Within the 27 countries of the European Union everyone, of course, accuses everyone else of bending the rules on competition, but the one thing that unites all European manufacturers is the state of the US dollar/euro exchange rate, which, having for a longish time been close to parity, now seems to be stuck at around €1 = $1.50. This means that compared with mid-2008, US label equipment manufacturers have been able to cut selling prices in Europe by more than 30 percent and not reduce their US dollar margins by one cent. Press maker Mark Andy, like everyone else, was hit by the global downturn, and for a while label converters weren’t investing, however attractive the price; now some of them seem to be making up for lost time. Recent MA sales include a quickly finalized deal (seven days from first demo to signing) with Hungarian converter Gocsej Nyomda in Zalaegerszeg.
Swiss equipment manufacturer Muller Martini, maker of a range of printing and converting machinery including narrow web offset presses, is back in the news again. After acquiring the patents of the now defunct Drent-Goebel relating to variable format offset technology, MM has announced plans to make further cuts in staff, with 100 jobs going in Germany and Switzerland. The company employs around 3,500 worldwide, and has not stated whether there will be job losses in other parts of its network.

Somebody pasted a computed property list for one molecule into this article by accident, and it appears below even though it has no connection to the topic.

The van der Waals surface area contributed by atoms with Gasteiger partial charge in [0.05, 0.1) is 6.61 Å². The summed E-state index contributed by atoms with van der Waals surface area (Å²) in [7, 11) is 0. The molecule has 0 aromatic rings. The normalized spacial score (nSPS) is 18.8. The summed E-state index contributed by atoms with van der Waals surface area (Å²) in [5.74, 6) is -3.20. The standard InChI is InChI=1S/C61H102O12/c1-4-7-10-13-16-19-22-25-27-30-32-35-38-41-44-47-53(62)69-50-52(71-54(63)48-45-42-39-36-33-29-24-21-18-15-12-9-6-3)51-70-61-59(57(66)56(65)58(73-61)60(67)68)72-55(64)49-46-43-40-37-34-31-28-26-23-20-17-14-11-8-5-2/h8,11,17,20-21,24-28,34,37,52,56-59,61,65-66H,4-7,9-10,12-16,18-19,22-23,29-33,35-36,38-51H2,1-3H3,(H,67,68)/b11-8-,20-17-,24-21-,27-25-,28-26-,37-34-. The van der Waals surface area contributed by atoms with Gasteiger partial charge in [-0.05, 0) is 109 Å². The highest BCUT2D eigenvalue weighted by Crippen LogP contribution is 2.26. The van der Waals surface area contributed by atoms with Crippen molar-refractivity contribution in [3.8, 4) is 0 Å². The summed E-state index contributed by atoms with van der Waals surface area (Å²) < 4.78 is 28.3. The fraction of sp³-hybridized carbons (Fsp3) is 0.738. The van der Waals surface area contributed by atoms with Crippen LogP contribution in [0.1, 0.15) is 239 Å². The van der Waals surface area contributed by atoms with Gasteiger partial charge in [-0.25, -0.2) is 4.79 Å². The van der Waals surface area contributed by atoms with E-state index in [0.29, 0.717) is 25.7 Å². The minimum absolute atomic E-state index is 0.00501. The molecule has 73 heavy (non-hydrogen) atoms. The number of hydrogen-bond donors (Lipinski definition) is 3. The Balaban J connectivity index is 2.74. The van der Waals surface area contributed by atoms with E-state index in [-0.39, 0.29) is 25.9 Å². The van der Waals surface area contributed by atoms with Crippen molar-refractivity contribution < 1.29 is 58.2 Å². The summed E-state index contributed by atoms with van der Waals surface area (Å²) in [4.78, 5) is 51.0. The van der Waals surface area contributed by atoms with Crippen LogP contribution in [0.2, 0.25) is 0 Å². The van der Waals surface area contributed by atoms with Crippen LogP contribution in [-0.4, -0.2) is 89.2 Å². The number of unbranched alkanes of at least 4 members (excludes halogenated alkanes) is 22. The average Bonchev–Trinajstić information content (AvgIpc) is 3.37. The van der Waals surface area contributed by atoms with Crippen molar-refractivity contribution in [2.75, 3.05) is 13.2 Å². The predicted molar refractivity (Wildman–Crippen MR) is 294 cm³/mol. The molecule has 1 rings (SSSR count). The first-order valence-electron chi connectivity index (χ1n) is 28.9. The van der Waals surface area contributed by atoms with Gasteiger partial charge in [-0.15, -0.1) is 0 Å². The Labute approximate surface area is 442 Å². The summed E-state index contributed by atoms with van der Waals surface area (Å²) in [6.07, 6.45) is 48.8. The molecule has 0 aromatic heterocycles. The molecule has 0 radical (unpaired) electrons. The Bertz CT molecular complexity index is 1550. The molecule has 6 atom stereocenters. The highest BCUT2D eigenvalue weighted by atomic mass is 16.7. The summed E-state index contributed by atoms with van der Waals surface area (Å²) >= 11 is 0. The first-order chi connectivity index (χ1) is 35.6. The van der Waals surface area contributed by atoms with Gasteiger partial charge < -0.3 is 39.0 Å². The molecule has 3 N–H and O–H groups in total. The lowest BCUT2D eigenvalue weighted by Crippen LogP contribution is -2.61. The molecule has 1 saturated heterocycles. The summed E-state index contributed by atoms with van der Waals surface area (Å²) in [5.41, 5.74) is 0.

Britain’s recycling label aims to reduce confusion
For centuries the inhabitants of the British Isles chucked all their waste into the sea (and then complained when some of it washed up on their own beaches). But now the tide has well and truly turned, and Brits are at the forefront of a welter of ambitious recycling schemes. So much so that the public has become totally confused by the “confusing array of symbols and messages on retail goods” telling them what can and cannot be recycled and how.
To deal with the problem, the British Retail Council has come up with a brand new on-pack recycling label. The label comes in three categories, depending on how likely it is that a customer’s local authority will accept specific packaging materials for recycling: widely recycled, check local recycling, and not currently recycled. The scheme is voluntary, but the BRC claims that “participants have put the new label on 50,000 different product lines, and over 85 percent (by sales) of grocery retailers have signed up.”
Whether the new label will in fact supplant the other recycling symbols is a moot point, but the new initiative is grist to the mill of Britain’s ailing label converters, who need all the boost they can get right now.